Social situation, sperm competition and sex allocation in a simultaneous hermaphrodite parasite, the cestode Schistocephalus solidus

Authors

  • L. Schärer,

    1. Abteilung Verhaltensökologie, Zoologisches Institut, Universität Bern, Hinterkappelen, Switzerland,
    2. Université Pierre et Marie Curie, Laboratoire d’Ecologie Evolutive Parasitaire, Paris, France,
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  • C. Wedekind

    1. Abteilung Verhaltensökologie, Zoologisches Institut, Universität Bern, Hinterkappelen, Switzerland,
    2. Institute of Cell, Animal and Population Biology, University of Edinburgh, Edinburgh, UK
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Lukas Schärer, Université Pierre et Marie Curie, Laboratoire d’Ecologie Evolutive Parasitaire, FRE 2365, 7, quai Saint Bernard, Case 237, 75252 Paris Cedex 05, France. Tel.: +33 1 44 27 32 94; fax: +33 1 44 27 35 16; e-mail: lukas.scharer@snv.jussieu.fr

Abstract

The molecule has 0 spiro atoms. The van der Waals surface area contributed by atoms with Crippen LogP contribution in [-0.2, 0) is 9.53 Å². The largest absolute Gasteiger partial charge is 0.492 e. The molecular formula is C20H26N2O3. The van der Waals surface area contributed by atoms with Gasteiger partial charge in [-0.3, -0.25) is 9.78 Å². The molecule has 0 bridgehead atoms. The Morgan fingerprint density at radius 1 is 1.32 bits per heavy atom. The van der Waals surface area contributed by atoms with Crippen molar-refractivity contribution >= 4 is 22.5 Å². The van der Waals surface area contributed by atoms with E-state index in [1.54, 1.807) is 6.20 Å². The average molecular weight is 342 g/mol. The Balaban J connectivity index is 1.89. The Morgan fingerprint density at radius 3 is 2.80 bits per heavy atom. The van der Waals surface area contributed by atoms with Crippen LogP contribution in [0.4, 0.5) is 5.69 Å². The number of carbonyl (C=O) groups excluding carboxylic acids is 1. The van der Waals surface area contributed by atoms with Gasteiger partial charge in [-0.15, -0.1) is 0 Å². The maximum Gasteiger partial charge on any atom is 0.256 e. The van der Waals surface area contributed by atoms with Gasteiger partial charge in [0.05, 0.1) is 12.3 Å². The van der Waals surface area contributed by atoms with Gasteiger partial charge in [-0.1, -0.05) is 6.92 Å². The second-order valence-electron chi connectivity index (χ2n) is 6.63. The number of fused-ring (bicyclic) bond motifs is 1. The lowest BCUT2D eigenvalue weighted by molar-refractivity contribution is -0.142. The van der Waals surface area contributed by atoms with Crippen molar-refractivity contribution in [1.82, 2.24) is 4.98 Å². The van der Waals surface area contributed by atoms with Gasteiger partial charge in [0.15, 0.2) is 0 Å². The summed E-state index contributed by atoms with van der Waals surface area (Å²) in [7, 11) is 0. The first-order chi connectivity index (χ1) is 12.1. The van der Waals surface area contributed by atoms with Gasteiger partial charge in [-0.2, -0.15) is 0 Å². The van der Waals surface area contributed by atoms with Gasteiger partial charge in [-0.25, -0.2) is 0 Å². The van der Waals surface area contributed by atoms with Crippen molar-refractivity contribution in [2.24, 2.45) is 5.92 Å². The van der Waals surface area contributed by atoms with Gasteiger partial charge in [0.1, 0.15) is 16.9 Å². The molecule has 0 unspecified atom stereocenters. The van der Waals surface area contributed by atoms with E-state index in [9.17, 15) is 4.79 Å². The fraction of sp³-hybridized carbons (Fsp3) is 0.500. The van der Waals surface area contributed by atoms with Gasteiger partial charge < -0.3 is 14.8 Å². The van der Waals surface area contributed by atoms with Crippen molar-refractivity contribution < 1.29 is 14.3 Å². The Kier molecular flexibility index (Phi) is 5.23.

Evolutionary theory predicts an influence of mating group size on sex allocation in simultaneous hermaphrodites. We experimentally manipulated the social situation during reproduction in a simultaneous hermaphrodite parasite, the tapeworm Schistocephalus solidus, by placing worms as singles, pairs or triplets into an in vitro system that replaces the final host. We then determined the reproductive allocation patterns after 24 h (i.e. before the start of egg release) and after 72 h (i.e. around the peak of egg release rate) using stereology. After 24 h, sex allocation strongly depended on worm volume (which is determined in the second intermediate host), but was not significantly affected by the social situation experienced during reproduction. After 72 h, worms in groups had less vesicular sperm (i.e. sperm to be used in future inseminations) than singles. They also stored significantly more received sperm in their seminal receptacles than singles, suggesting that more sperm had been transferred in groups. Moreover, worms in triplets stored significantly more received sperm than worms in pairs, suggesting that they either mated more often and/or transferred more sperm per mating. This suggests a behavioural response to the increased risk of sperm competition in triplets. We further discuss the relative importance of sex allocation decisions at different life-history stages.

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